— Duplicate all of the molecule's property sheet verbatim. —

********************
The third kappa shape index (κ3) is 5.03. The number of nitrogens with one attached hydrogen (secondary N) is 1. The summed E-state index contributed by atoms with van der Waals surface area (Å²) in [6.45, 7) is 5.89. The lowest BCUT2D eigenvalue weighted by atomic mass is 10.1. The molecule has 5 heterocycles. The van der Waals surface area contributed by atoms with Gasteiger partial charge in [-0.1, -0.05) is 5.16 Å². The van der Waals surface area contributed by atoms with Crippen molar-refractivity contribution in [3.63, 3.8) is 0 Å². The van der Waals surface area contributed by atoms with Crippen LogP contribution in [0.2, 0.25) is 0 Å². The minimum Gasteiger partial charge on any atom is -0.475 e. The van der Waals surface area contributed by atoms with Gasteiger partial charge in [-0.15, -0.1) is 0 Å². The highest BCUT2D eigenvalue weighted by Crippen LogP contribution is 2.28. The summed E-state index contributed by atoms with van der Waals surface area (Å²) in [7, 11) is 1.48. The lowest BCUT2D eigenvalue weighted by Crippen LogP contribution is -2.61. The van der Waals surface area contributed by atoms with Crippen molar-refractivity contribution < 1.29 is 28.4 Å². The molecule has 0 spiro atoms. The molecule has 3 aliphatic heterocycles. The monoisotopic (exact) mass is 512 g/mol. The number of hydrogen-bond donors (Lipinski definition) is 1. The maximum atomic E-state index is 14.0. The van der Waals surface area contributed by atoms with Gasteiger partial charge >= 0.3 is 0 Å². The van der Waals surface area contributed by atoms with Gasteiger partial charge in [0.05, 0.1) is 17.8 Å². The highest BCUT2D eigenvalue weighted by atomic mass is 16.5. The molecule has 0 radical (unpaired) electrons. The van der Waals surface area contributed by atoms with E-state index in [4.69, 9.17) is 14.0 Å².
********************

The third kappa shape index (κ3) is 5.03. The number of nitrogens with one attached hydrogen (secondary N) is 1. The summed E-state index contributed by atoms with van der Waals surface area (Å²) in [6.45, 7) is 5.89. The lowest BCUT2D eigenvalue weighted by atomic mass is 10.1. The molecule has 5 heterocycles. The van der Waals surface area contributed by atoms with Gasteiger partial charge in [-0.1, -0.05) is 5.16 Å². The van der Waals surface area contributed by atoms with Crippen molar-refractivity contribution in [3.63, 3.8) is 0 Å². The van der Waals surface area contributed by atoms with Crippen LogP contribution in [0.2, 0.25) is 0 Å². The minimum Gasteiger partial charge on any atom is -0.475 e. The van der Waals surface area contributed by atoms with Gasteiger partial charge in [-0.15, -0.1) is 0 Å². The highest BCUT2D eigenvalue weighted by Crippen LogP contribution is 2.28. The summed E-state index contributed by atoms with van der Waals surface area (Å²) in [7, 11) is 1.48. The lowest BCUT2D eigenvalue weighted by Crippen LogP contribution is -2.61. The van der Waals surface area contributed by atoms with Crippen molar-refractivity contribution < 1.29 is 28.4 Å². The molecule has 0 spiro atoms. The molecule has 3 aliphatic heterocycles. The monoisotopic (exact) mass is 512 g/mol. The number of hydrogen-bond donors (Lipinski definition) is 1. The maximum atomic E-state index is 14.0. The van der Waals surface area contributed by atoms with Gasteiger partial charge >= 0.3 is 0 Å². The van der Waals surface area contributed by atoms with Gasteiger partial charge in [0.05, 0.1) is 17.8 Å². The highest BCUT2D eigenvalue weighted by atomic mass is 16.5. The molecule has 0 radical (unpaired) electrons. The van der Waals surface area contributed by atoms with E-state index in [4.69, 9.17) is 14.0 Å².